Sunday 5 July 2020 ,
Sunday 5 July 2020 ,
Latest News
  • Coronavirus: 29 more die, 3,288 new cases detected in 24hrs
  • Coronavirus: 29 more die, 3,288 new cases detected in 24hrs
  • Coronavirus: Capital's Wari put under 21-day lockdown
  • Railways development comes into focus in new fiscal
  • Bangladesh gearing up for new era of taxation
  • Bangladesh now 8th in global weekly increase of Covid-19 cases: WHO
  • Covid-19 death toll nears 2,000 in Bangladesh
  • Covid-19 Bangladesh: Total cases raise to 1,56,391 as death toll now 1,968
  • Global coronavirus fatalities surge to 524,614
  • Coronavirus Hotline Numbers: 01944333222, 16263, 333; website: www.corona.gov.bd
17 April, 2019 00:00 00 AM
Print

A second Brexit referendum is the best way out of this crisis

Damien McElroy
A second Brexit referendum is the 
best way out of this crisis
British Prime Minister Theresa May after securing a six-month extension on Britain's exit from the EU

If there is one lesson to draw from the ongoing saga of Brexit, it is that there is no feasible compromise that will placate both sides. A full-scale political crisis has escalated as a result of the all-or-nothing atmosphere surrounding the British exit from the EU. It is futile to believe any longer that there is a middle way. Leave campaigners frustrated all efforts to adopt the quite advantageous deal that the British and Europeans struck late last year. The Remain camp have, in retaliation, stopped the pull-out in its tracks.

Until the events of the last few days, I despaired of the idea of a second referendum but I now think it is the best way out of the crisis. The extension of the timetable to October 31 means it is only logical to offer a choice between leaving on the new terms or staying in.

All parties to the process have lost control: the government, which had promised to deliver a managed exit but tanked; and parliament, which put its foot down to stop a hard exit but failed to come up with an agreed alternative. Now Europe has released its previously sure grip as well.

Last week the French president led a drive to set a deadline for the brinkmanship to come to an end, one way or another. The build-up to the summit saw Emmanuel Macron portrayed as a modern-day equivalent of General Charles de Gaulle, the post-war French president, who in the 1960s said “non” to British efforts to join the Common Market. The De Gaulle reasoning was that Britain was economically incompatible with existing members because of its post-empire international interests and was too close to the US. He warned that Britain would have to undergo a profound transformation to synchronise with its neighbours.

It would be easy to interpret De Gaulle’s words as the correct analysis in light of the Brexit referendum of 2016. The problem is that economically – not politically – Britain was profoundly transformed as it aligned its best interests with Europe. It is also clear London’s security interests are equally bound by geography to its near neighbour.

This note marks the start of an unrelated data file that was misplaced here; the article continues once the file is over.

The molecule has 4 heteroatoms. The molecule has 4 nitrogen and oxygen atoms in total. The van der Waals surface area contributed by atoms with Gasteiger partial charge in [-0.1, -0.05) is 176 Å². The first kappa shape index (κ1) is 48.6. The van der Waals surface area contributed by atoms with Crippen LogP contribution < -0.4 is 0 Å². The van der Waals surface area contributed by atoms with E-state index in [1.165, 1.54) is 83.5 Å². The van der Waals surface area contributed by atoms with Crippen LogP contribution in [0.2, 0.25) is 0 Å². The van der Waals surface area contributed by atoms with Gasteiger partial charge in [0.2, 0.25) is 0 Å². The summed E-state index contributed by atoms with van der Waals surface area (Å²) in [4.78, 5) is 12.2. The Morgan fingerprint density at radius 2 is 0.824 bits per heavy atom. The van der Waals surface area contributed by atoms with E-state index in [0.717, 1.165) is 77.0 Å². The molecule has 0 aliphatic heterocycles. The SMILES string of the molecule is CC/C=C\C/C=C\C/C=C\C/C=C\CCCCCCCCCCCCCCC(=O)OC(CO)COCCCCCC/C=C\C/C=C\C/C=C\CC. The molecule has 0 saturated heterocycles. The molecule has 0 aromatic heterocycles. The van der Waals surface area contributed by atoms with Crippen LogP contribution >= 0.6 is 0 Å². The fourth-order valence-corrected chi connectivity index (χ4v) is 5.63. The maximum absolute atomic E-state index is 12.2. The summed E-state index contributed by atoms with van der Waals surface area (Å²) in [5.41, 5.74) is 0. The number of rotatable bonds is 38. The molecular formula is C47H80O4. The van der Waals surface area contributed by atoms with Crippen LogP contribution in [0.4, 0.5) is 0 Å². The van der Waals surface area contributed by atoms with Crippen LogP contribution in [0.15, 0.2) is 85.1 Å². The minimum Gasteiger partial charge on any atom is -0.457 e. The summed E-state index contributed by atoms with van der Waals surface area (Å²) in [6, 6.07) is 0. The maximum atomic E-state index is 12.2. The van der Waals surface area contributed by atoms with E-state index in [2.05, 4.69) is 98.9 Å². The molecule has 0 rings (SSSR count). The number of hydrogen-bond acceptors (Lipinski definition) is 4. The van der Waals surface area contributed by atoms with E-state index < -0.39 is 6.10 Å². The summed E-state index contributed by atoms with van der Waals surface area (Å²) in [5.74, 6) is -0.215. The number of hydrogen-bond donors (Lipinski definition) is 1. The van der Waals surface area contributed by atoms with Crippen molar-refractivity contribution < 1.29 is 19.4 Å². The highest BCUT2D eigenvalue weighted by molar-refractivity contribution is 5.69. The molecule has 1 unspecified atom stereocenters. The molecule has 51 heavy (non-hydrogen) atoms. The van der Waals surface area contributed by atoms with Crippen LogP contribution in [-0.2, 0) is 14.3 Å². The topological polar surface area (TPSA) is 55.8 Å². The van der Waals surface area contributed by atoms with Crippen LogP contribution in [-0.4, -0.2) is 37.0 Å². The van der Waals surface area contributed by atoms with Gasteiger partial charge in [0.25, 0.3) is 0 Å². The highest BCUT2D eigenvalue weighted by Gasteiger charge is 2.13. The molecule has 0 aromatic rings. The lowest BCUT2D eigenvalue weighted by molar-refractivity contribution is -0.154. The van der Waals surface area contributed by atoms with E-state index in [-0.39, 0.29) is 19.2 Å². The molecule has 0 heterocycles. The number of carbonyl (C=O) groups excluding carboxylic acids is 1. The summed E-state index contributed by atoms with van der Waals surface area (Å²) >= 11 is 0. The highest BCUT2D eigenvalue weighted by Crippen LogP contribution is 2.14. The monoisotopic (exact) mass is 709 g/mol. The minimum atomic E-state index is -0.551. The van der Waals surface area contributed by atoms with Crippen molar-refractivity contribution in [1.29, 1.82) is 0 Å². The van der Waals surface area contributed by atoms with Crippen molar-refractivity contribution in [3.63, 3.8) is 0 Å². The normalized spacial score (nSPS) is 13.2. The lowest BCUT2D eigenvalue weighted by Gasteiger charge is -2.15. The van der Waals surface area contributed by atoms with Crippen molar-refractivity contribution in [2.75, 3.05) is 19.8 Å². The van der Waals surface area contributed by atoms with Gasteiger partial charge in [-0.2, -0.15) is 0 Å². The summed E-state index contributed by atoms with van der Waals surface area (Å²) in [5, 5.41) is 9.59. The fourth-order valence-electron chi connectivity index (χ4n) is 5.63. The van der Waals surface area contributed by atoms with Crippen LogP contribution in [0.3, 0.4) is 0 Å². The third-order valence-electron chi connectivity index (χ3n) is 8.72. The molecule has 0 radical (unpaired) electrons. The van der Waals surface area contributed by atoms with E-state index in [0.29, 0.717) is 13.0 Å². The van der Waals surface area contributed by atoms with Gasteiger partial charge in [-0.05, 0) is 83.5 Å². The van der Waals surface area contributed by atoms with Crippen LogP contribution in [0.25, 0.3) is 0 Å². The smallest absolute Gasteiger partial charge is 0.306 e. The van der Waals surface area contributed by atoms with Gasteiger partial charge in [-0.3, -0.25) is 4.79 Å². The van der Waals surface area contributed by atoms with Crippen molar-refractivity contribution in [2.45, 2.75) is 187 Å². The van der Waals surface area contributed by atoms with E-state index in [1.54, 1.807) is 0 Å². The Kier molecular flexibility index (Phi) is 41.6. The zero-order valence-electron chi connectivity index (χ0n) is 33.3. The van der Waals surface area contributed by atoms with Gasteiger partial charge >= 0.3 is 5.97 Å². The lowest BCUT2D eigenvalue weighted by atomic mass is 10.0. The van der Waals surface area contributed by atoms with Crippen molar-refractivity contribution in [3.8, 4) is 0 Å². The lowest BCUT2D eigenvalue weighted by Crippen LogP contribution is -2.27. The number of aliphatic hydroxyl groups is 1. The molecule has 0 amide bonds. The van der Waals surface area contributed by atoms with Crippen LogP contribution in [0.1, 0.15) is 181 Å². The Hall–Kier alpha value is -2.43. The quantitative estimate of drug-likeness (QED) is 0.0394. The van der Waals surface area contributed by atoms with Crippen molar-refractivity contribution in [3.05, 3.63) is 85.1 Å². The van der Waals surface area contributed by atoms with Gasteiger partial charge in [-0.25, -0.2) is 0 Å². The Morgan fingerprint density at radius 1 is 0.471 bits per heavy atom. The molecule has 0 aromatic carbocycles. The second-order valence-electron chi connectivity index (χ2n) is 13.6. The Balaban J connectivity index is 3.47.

For both these reasons, Theresa May, the British prime minister, made the fateful choice earlier this month not to take Britain over a cliff edge.

Mr Macron saw an opening for De Gaulle’s badge of European integration to push back against the subsequent British application for an extension. The showdown demonstrated his Gaullist instincts are his strongest political calling card. Fearful of the rise of rightists and nationalists, Mr Macron sees Brexit as a sideshow from the real battles ahead. The longer it goes on, he seems to think, the more anti-European politics will thrive and disrupt. Far better to focus on deepening the union between core European states, which means pushing out Westminster and sidelining doubters like Poland and Hungary.

    Bloomberg

 

Comments

More Editorial stories
Entente cordiale 
with Bhutan The visit of Bhutanese Prime Minister, Dr. Lotay Tshering, generated a special interest in Bangladesh for several reasons. Firstly, Bhutan was the first country to recognise Bangladesh on 6 December,…

Copyright © All right reserved.

Editor : M. Shamsur Rahman

Published by the Editor on behalf of Independent Publications Limited at Media Printers, 446/H, Tejgaon I/A, Dhaka-1215.
Editorial, News & Commercial Offices : Beximco Media Complex, 149-150 Tejgaon I/A, Dhaka-1208, Bangladesh. GPO Box No. 934, Dhaka-1000.

Editor : M. Shamsur Rahman
Published by the Editor on behalf of Independent Publications Limited at Media Printers, 446/H, Tejgaon I/A, Dhaka-1215.
Editorial, News & Commercial Offices : Beximco Media Complex, 149-150 Tejgaon I/A, Dhaka-1208, Bangladesh. GPO Box No. 934, Dhaka-1000.

Disclaimer & Privacy Policy
....................................................
About Us
....................................................
Contact Us
....................................................
Advertisement
....................................................
Subscription

Powered by : Frog Hosting